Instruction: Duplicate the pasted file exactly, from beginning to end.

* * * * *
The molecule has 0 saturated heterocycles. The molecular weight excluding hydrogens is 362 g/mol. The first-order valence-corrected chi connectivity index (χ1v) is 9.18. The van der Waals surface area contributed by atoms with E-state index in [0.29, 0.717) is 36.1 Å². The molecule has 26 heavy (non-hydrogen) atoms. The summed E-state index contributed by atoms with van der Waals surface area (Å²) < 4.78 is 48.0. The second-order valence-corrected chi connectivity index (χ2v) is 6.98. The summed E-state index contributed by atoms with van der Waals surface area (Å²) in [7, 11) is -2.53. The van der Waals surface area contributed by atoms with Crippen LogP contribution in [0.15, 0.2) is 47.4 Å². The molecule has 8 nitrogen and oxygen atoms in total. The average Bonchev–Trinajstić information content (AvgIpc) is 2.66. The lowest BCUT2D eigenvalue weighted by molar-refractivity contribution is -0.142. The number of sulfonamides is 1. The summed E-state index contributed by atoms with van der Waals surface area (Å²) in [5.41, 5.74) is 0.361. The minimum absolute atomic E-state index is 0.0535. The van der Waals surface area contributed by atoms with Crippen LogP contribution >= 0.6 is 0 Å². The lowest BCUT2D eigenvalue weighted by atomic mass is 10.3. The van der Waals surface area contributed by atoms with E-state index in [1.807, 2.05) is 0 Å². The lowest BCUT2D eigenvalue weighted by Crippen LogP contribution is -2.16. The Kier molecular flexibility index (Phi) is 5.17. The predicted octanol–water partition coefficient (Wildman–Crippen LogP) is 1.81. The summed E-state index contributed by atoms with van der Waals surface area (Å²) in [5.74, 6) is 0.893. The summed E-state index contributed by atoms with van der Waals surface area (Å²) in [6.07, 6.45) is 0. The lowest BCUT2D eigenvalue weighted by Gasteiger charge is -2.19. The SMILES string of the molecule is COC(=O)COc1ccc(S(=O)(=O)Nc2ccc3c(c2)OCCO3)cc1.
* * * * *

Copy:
The molecule has 0 saturated heterocycles. The molecular weight excluding hydrogens is 362 g/mol. The first-order valence-corrected chi connectivity index (χ1v) is 9.18. The van der Waals surface area contributed by atoms with E-state index in [0.29, 0.717) is 36.1 Å². The molecule has 26 heavy (non-hydrogen) atoms. The summed E-state index contributed by atoms with van der Waals surface area (Å²) < 4.78 is 48.0. The second-order valence-corrected chi connectivity index (χ2v) is 6.98. The summed E-state index contributed by atoms with van der Waals surface area (Å²) in [7, 11) is -2.53. The van der Waals surface area contributed by atoms with Crippen LogP contribution in [0.15, 0.2) is 47.4 Å². The molecule has 8 nitrogen and oxygen atoms in total. The average Bonchev–Trinajstić information content (AvgIpc) is 2.66. The lowest BCUT2D eigenvalue weighted by molar-refractivity contribution is -0.142. The number of sulfonamides is 1. The summed E-state index contributed by atoms with van der Waals surface area (Å²) in [5.41, 5.74) is 0.361. The minimum absolute atomic E-state index is 0.0535. The van der Waals surface area contributed by atoms with Crippen LogP contribution >= 0.6 is 0 Å². The lowest BCUT2D eigenvalue weighted by atomic mass is 10.3. The van der Waals surface area contributed by atoms with E-state index in [1.807, 2.05) is 0 Å². The lowest BCUT2D eigenvalue weighted by Crippen LogP contribution is -2.16. The Kier molecular flexibility index (Phi) is 5.17. The predicted octanol–water partition coefficient (Wildman–Crippen LogP) is 1.81. The summed E-state index contributed by atoms with van der Waals surface area (Å²) in [5.74, 6) is 0.893. The summed E-state index contributed by atoms with van der Waals surface area (Å²) in [6.07, 6.45) is 0. The lowest BCUT2D eigenvalue weighted by Gasteiger charge is -2.19. The SMILES string of the molecule is COC(=O)COc1ccc(S(=O)(=O)Nc2ccc3c(c2)OCCO3)cc1.